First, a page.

A Letter from the Inside (I)

We received this submission from Socialist Review reader RWK, currently a prisoner in the Otago Correctional Facility. We’re proud to print it here. Socialist Review subscriptions are available free to all prisoners on request.

Back in ’95, when I started coming to jail, prison officers were more confident in their role as wardens. Nearly all of them at that time had been wardens ten, twenty, or thirty years. They were more approachable, and more able to answer questions about policy or procedures. And if they were ordered to take a course of action they didn’t think was justified, they had the strength and conviction to refuse the order and advocate on behalf of the inmates. There were also committees run by the inmates that would liase between inmates and officers. These would help improve the day-to-day running of the prison for both officers and inmates.

Today, more than ever inmates need a representative body to advocate for prisoners’ rights. As more and more prisons are built – and engineered more towards security than rehabilitation needs – more and more officers are needed. And as we fill these brand-new prisons with new officers they try and mix it with ‘senior officers.’ But the spread of ‘senior officers’ is getting thinner and thinner. And in an environment where experience can be the difference between rehabilitation and recidivism, who is it that benefits from this spread of experience?

With this new breed of correctional officer, his or her inexperience and eagerness to ‘fit in’ with their colleagues and to please the boss instills a ‘don’t ask questions, just follow the orders’ mentality/ And with the way the job market is today, they are most likely just happy to have a full-time job that offers job security with benefits and a minimal educational requirement.

Now it is important for these officers to ‘fit in’ and toe the line with their colleagues as they know they may find themselves in a situation they may not be able to get themselves out of without the help of their colleagues. To any order, no matter how questionable or how unjustifiable it is, they will follow. And if questioned by an inmate why such an action is being taken, they only answer they can give is: ‘look, I’m just following orders.’ And any further questions usually result in the officers calling for back-up to deal with an ‘unruly’ inmate, even if that inmate is well within his rights to question the validity of the action being performed. And there is no vehicle in which to challenge an officer, or an order, or a change made to the daily running of the prison. We are expected simply to accept it all.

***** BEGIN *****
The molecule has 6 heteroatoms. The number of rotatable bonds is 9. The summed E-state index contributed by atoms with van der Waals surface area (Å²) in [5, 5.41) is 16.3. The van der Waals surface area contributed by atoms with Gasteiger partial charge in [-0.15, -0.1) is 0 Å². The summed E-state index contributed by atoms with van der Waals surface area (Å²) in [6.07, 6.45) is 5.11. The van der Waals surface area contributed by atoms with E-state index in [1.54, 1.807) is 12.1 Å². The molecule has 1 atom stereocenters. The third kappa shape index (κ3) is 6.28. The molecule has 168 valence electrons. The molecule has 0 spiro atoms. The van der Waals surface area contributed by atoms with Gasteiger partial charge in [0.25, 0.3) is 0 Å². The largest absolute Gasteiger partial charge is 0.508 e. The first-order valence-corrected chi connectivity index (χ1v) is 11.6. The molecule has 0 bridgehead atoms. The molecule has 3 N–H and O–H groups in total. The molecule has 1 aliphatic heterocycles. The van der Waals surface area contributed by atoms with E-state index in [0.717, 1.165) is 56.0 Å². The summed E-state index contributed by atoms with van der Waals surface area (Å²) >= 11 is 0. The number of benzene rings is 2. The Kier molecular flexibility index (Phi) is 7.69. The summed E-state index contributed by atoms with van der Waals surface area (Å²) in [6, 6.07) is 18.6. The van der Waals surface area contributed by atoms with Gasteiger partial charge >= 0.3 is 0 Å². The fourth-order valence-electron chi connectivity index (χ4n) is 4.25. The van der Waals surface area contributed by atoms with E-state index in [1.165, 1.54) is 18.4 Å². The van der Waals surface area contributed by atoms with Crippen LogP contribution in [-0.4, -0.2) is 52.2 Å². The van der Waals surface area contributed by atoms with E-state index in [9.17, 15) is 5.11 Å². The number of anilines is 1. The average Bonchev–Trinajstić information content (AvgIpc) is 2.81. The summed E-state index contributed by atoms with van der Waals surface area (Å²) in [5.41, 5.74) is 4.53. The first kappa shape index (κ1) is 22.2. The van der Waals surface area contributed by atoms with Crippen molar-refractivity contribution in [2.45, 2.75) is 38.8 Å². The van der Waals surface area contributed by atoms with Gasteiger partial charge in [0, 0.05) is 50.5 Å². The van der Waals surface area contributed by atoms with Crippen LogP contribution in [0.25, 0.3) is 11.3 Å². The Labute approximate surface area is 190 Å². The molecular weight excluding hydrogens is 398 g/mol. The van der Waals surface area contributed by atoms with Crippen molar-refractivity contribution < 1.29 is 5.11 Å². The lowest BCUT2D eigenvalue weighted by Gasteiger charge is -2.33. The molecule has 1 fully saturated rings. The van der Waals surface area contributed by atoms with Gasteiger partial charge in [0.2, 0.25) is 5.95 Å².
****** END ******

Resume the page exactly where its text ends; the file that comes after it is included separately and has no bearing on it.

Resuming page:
We have a complaint system, but most inmates are unaware of how to use the complaint system properly, and the officers know this and exploit it. Even though they are obligated by law to explain to an inmate what the process is when making a complaint, they never do. And for those who do know how to use it properly, they can be targeted and labeled as a ‘trouble maker’, affecting how they’re treated for the rest of their lag [time in jail].

But the complain system aside, inmates want to have a say in the day-to-day running of the prison. Especially when new rules are being made up or new restrictions are being implemented.

Section 33 of the Corrections Act states that a prison manager is authorized to make new rules as long as these adhere to section six of the Corrections Act and fit the context of the rest of the Act. Section Six is the principle guiding the corrections system, and ensures that the rest of the Act keeps the public safe, the victim safe, that the sentence is administered safely, fairly, humanely and so on. Other sections, like Section Five – Purpose of Corrections System – gives guidelines for how prisons will be run.

Sections 33 was not put there just so that a prison manager could implement any rule he pleased. When the people who wrote this act wrote this section it was under the expectation that the prison manager would consult with staff and any other relevant people. That he would get reports, studies, case studes, advice and so on, and from these make well-informed and well thought-out decisions that adhered to the Corrections Act and regulations, to New Zealand’s Bill of Rights, the Sentencing Act, the Parole Act and any other act the new rules may impinge upon. But in my experience this does not seem to be the case. We have all manner of rules here in OCF [Otago Corrections Facility] installed under Section 33, ranging from banning us from playing any contact sport (yes, this includes rugby, our national sport) to banning us from owning anything red, blue, or yellow – even if this is a black pair of undies and it has a yellow tag!

Once again, there is no vehicle through which we can challenge these rules.

I’ve tried going through the Ombudsman and the Prison Inspector but, like every other department that is supposed to be a watch-doge and keep the government in check they are seriously under-staffed, under-resourced and under-funded. And they are swamped with work. And as we all know, ‘the wheels of justice turn slowly.’

Now, with the threat of a fully privatized prison system coming up and a government that amends the law as it wishes, inmates, now more than ever, need some sort of representation. A strong committee within their units and strong representation out there in freedom land.

I’ll leave you with this: When a judge sentences someone to prison it is under five principles. (1) To compensate the victim. (2) To hold the offender accountable for his or her crimes. (3) To dissuade the offender from offending again. (4) To deter anyone else from committing the same crimes. (5) To rehabilitate, reintegrate, and re-educate.

Nowhere in the Sentencing Act here in New Zealand does it say it is to be punished.